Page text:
Owing to the Hemi’s cost and the possibility for enthusiasts to tune the 440 to approximate its performance, Hemi GTX’s were a rare bird indeed. Not quite as rare though as a little-known performance package offered for the Belvedere II cars.

A great example of mid-’60s Mopar muscle styling. (Photo courtesy of Hagerty.)

Known internally as the R023 option-package, it was colloquially referred to as the Lightweight or Super-Stock option by streeters in-the-know. It was unusual for the fact it didn’t so much add equipment to the car, but rather took a host of things away in an effort to shed as much weight as possible.

With the R023 box checked on the order form, buyers of Belvedere IIs did away with the heater, radio speakers, all body insulation, interior carpets, and hubcaps.

The only external clues to the R023 were the hood scoop and steel wheels. (Photo courtesy of Mecum Auctions.)

Added would be a large, functional hood scoop giving a ram-air effect to a 426 Hemi and its dual Carter 4-barrel carburetors, heavy-duty engine internals, a special intake manifold that had much of the plenum area separators removed, a dual-point distributor, and a transistorized ignition with high performance ignition wires. When equipped with the A833 transmission, Chrysler mandated the Dana 60 SureGrip differential with track-friendly 4.88:1 gears.

Externally, nothing (save for the aforementioned steel wheels and hood scoop) gave a clue as to what the R023 was, which appealed to fans of sleeper brutes. Indeed, the crisp, boxy body lines of the Lightweight were unchanged from the all-steel ones from run-of-the-mill Belvederes and GTXs. All RO23s were delivered wearing white paint, which prompted many buyers to paint them in a more appealing shade.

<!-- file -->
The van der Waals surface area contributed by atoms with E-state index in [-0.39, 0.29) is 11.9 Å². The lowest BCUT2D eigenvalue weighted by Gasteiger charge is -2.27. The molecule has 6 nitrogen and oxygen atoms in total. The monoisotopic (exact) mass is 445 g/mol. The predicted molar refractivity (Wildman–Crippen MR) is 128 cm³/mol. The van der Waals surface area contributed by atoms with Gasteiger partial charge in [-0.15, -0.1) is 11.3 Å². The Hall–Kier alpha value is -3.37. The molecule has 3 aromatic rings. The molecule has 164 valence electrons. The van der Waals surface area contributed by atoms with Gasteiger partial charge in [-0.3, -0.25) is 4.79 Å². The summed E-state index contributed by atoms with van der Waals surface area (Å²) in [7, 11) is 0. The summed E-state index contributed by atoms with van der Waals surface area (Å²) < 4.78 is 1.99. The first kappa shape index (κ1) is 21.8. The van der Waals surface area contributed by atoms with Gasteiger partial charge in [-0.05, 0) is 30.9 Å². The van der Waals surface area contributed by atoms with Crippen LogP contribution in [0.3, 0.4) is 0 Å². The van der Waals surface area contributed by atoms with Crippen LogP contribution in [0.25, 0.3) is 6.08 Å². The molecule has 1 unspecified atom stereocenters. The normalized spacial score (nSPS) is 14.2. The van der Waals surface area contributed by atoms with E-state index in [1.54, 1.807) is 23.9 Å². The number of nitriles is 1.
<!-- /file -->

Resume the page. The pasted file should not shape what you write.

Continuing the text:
The interior of the R023. Note the bench seat and the lack of heater and radio controls. (Photo courtesy of Barrett-Jackson Auctions.)

Inside, the R023’s interior was identical to any Belvedere II, with the exception of the missing heater and radio controls.

Because of the relative lack of promotion of the package and the cost it added to an already expensive Hemi-equipped car, only 55 examples of the R023 came off the assembly line. They were all built on the same day, February 12, 1967. Of the 55, only 17 were equipped with the A833 4-speed.

Though no exact performance figures exist for the R023, based on the numbers for a standard Hemi GTX, a mid-12 second quarter-mile can be extrapolated. Quite a runner for today, let alone 1967!

The Sox & Martin GTX R023 dragster. (Photo courtesy of Performance Years Enterprises.)

It is unknown how many R023 cars have escaped the ravages of time and use, but it is known that examples have sold in excess of $200,000. Quite a sum for a car which left the factory for around $5000, but perfectly justifiable for such a potent Rare Ride.

Until next time!

About the author

Rob Finkelman

Rob combined his two great passions of writing and cars; and began authoring columns for several Formula 1 racing websites and Street Muscle Magazine. He is an avid automotive enthusiast with a burgeoning collection of classic and muscle cars.